Things to do in Boston
The Cradle of Liberty, The Puritan City, Beantown. Boston is a city of many names, and it’s jam-packed with just as many activities and sights. As one of the United States’ oldest cities—and the center of the American Revolution—there are dozens of historical sites and museums to visit, but there is also a plethora of things to do in Boston suitable for any interest. From baseball to seafood, Boston has something for everyone.
Check out our list of things to do in Boston, including fun day trips from the city.
Wander along 2.5 miles of history on Boston’s Freedom Trail. In the heart of Boston—one of the United States’ oldest cities— this historical pathway leads visitors past some of the nation’s most iconic sites. Boston’s Freedom Trail includes 16 locations significant to the founding and formation the United States, and is one of the most educational things to do in Boston. Explore the trail from Boston Common to the USS Constitution in Charlestown, soaking up history every step of the way. Read more about the Freedom Trail in our article on the topic!
Enjoy America’s pastime in the nation’s oldest ballpark
Nosh on some peanuts and Cracker Jacks while taking in a Boston Red Sox game at Fenway Park. The ballpark, built in 1912, is the oldest one in the U.S., and is the perfect place to see the BoSox play April through October. For sports fans, this is one of the best things to do in Boston.
Boston has become a center for craft beer, and there are two major breweries open for tours. For adults 21-years and older, this is one of the most relaxing things to do in Boston. Samuel Adams, the flagship brand of the Boston Beer Company, was named for the American revolutionary patriot and beer brewer. The Harpoon Brewery tour is probably Boston’s second most popular beer-focused activity (after Sam Adams, of course). Harpoon calls Boston home and is famous for its Indian Pale Ale.
After winding your way along the Freedom Trail, you’ll find yourself in Charlestown, the oldest neighborhood in Boston. The historic area is known for its Irish-American influences, and is home to a handful of historic sites. The USS Constitution is here, as well as Warren Tavern, which was first opened in 1780.
Take a Stroll through Jamaica Plain
This hip Boston neighborhood is brimming with artists and young professionals. Referred to as “JP” by locals, this area is a go-to spot for delectable food, boutique shopping, and drinks worth cheering about.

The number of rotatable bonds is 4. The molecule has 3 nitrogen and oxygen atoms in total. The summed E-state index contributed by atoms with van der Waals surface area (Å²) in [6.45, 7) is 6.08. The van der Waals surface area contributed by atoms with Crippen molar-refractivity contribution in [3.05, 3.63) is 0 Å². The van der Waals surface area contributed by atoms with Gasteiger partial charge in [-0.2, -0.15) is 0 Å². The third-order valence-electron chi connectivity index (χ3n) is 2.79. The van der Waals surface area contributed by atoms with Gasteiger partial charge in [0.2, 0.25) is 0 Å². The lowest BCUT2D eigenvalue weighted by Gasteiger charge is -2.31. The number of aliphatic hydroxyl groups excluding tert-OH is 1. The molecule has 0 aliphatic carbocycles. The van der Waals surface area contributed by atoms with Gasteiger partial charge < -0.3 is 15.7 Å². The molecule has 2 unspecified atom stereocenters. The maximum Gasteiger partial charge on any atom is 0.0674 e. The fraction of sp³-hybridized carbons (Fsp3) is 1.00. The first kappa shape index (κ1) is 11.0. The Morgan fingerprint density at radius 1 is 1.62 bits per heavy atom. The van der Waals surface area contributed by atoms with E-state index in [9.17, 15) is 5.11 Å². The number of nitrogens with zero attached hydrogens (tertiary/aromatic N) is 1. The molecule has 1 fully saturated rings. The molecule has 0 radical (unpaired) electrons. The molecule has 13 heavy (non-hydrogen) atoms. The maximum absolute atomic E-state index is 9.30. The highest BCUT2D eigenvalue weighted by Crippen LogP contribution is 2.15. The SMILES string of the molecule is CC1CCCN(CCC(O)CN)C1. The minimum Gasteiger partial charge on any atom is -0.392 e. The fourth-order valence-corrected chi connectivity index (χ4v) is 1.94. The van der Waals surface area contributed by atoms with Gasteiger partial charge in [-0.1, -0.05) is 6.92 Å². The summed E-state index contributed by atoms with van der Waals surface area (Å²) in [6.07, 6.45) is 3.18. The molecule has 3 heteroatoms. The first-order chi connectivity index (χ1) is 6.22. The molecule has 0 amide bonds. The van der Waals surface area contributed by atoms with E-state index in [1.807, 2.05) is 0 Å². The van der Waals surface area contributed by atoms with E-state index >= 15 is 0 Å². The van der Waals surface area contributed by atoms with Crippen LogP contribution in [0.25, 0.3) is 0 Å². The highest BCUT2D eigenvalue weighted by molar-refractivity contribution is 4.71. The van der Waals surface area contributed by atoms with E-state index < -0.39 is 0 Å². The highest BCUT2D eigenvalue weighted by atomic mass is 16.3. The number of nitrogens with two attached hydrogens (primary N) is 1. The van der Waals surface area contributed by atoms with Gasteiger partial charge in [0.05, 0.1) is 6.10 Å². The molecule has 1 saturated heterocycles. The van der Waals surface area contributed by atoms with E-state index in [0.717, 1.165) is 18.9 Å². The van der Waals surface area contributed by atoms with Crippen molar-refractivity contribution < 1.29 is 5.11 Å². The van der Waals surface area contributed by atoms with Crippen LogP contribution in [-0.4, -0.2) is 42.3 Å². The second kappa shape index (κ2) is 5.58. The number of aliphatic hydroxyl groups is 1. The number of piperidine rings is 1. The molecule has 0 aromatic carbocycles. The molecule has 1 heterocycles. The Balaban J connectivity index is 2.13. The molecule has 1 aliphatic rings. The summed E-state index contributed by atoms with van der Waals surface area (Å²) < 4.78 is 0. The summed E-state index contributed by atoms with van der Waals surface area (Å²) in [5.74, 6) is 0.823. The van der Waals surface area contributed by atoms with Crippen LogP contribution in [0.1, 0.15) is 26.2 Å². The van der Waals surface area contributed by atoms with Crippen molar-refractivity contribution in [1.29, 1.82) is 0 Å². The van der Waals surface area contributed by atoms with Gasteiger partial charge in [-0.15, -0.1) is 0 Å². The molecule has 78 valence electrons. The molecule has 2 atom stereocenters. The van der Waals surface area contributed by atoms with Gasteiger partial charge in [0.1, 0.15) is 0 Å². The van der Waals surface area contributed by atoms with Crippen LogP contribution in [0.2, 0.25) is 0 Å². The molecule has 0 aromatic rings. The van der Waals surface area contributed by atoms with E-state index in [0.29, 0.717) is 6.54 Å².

Snag a Donut in Union Square
Called “hipster central” by the Boston Globe, this cool neighborhood boasts a smorgasbord of restaurant options. In addition to boutique shopping and coffee, this is one of the best things to do in Boston to find amazing donuts: Union Square Donuts.
Kayak on the Charles
For about $15 an hour (or $60 for the entire day), you can paddle your way down the Charles River in a rented kayak. The Charles offers the best view of Boston, including all the major universities: Boston University, MIT, and Harvard. For those unafraid of breaking a sweat, add this to the top of your things to do in Boston list.
Visit SoWa Markets
Housed in a previously rundown warehouse district, SoWa Markets support a community of artisans, makers, and entrepreneurs hawking finger-licking-good treats and hand-crafted art. One part flea market, one part farmers market, one part food truck parking gathering spot—this is a must-see in Boston.
Shop on Charles Streets in Beacon Hill
Charles Street has got to be at the top of any fashionista’s Boston itinerary. From end to end, this thoroughfare is lined with boutiques, galleries, and cafes. Beautiful, historic townhomes are now home to one-of-a-kind shops. Lovers of shopping will find Beacon Hill at the top of best things to do in Boston lists.
Sample the Seafood
With its proximity to the sea, it’s no wonder Boston has become an epicenter for swoon-worthy seafood. While visiting Beantown, it is inexcusable to skip lobster rolls, clam chowder, or bivalves. Hit up a local happy hour for buck-a-shuck oysters and chow down on a lobster roll at Neptune Oyster, an establishment famous for serving up the essential New England meal. Last, but not least, swing by Union Oyster House, the oldest restaurant in continuous service in the nation. This landmark has made a name for itself dishing out iconic clam chowder. Read more about scrumptious seafood in our article about the best restaurants in Boston!